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Crashes involving alleged stoned driving continue to get a great deal of attention following this year’s start of legal recreational marijuana sales. Note the story of Emily Strock, who reportedly admitted to consuming one bowl of pot and drinking one beer prior to a grisly Denver-area crash but has only been charged with driving under the influence of drugs. The accusation came down before blood test results were final.
But have legal pot sales led to more Colorado highway deaths thus far in 2014? One report says “no” — and that cheers a Colorado marijuana business representative. Denver Westword has more.

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ErgoSum88/Commons.


There have been fewer deaths this year on Colorado roadways than years past. Colorado also began legal sales of recreational cannabis this past January. Coincidence? Not likely. In fact, we’re not saying that pot had anything to do with lowering the fatalities, mind you.
We’re just pointing out that the blood-bathed roads and warzone-level death totals the prohibitionists warned people about (and continue to try and scare people with) just aren’t coming true.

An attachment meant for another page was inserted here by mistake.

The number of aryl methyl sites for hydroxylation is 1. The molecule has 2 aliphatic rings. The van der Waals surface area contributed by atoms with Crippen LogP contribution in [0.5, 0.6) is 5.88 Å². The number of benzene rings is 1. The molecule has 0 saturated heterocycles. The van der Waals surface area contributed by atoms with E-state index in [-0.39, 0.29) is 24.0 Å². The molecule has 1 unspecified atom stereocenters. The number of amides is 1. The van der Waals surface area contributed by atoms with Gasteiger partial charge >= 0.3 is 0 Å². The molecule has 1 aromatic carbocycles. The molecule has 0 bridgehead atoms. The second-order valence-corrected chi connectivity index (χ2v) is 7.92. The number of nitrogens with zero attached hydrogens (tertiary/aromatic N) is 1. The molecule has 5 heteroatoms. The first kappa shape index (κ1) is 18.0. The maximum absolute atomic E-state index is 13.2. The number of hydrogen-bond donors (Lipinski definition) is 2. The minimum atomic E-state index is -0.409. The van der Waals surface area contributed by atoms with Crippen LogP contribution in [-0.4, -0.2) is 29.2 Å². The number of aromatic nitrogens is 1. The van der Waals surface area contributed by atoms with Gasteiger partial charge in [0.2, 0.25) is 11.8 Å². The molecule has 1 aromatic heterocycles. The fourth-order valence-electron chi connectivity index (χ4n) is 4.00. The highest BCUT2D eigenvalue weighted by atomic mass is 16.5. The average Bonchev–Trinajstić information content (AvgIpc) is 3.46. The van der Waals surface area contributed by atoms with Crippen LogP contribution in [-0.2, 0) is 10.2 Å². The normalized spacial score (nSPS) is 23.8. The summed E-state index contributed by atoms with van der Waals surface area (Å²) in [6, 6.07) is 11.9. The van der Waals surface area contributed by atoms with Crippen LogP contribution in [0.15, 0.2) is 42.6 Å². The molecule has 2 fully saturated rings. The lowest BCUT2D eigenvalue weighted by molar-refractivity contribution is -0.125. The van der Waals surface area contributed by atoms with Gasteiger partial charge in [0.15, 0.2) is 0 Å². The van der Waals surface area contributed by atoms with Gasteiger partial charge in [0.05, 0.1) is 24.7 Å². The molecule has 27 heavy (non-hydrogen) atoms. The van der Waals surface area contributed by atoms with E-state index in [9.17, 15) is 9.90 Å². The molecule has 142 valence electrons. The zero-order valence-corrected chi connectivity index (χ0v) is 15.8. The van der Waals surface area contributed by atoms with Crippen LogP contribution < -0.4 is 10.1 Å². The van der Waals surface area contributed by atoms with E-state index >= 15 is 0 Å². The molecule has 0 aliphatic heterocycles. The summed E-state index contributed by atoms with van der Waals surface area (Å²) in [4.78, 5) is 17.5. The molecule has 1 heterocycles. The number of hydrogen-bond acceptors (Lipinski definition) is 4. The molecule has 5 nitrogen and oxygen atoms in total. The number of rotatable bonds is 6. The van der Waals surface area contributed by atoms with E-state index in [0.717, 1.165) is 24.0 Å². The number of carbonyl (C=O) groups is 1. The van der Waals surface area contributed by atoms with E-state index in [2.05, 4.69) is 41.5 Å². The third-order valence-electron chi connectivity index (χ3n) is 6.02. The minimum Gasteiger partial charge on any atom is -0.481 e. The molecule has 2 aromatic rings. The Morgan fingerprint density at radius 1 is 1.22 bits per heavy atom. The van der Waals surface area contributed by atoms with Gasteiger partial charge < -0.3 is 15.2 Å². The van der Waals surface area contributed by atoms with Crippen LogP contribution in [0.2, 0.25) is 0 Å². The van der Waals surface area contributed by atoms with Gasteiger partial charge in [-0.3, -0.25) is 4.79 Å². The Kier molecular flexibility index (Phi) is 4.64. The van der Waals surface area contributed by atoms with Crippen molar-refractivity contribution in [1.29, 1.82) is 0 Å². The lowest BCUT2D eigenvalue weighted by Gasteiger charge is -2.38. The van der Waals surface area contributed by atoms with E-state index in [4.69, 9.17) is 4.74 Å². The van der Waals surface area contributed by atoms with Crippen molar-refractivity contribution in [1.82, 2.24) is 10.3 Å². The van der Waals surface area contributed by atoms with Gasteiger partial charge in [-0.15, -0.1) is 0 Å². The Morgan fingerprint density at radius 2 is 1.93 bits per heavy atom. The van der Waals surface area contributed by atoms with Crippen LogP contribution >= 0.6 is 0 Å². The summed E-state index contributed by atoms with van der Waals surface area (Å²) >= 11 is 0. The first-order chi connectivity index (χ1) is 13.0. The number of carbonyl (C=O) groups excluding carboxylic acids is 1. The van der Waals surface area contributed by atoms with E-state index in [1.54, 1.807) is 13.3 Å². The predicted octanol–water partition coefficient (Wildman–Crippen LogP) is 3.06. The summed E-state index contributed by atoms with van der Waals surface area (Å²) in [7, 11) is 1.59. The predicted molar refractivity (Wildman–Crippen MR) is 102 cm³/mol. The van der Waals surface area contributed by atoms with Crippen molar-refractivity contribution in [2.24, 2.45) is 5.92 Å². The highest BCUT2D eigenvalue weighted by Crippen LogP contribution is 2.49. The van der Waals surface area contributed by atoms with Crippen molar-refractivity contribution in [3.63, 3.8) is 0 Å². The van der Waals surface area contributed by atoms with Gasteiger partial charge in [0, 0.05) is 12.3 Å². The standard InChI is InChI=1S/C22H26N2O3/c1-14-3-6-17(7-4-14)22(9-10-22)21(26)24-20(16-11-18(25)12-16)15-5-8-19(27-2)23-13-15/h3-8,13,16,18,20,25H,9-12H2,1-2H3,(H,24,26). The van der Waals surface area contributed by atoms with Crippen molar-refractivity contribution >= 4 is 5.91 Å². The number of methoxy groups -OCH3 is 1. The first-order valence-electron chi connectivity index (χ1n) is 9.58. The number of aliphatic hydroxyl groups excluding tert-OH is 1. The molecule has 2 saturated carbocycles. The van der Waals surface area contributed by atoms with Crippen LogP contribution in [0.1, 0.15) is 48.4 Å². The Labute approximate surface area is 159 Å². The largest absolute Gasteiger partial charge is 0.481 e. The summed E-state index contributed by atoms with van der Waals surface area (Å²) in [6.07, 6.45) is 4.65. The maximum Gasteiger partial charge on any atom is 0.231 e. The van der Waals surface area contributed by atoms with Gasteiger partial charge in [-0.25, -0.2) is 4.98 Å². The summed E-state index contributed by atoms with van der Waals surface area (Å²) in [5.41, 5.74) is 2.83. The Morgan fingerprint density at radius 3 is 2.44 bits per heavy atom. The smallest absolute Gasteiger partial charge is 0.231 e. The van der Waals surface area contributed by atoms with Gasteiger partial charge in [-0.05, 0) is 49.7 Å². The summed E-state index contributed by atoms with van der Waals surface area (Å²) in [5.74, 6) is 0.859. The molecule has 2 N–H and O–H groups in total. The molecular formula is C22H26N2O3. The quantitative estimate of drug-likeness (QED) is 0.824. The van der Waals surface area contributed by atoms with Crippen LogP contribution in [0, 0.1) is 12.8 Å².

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Alex E. Proimos/Flickr.


The United States government has been getting the average citizen all liquored up and stoned for the past year, and then putting them behind the wheel in the name of high science.
The National Institute on Drug Abuse, the federal agency that earlier this year, predicted legalized marijuana would come with severe consequences, recently set out to determine the effects of alcohol and marijuana on those motorists who engage in white knuckle, red-eyed behavior along the great American landscape.

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There’s going to be a slew of reports in the next few months about marijuana-related traffic deaths increasing in the United States as the National Highway Traffic Safety Administration wraps up a three-year study on marijuana and it’s impact on drivers. And, as usual, they are likely going to claim that stoned drivers are a plague on the roads and that there are masses of red-eyed, resin-fingered pot smokers out killing people on the roadway.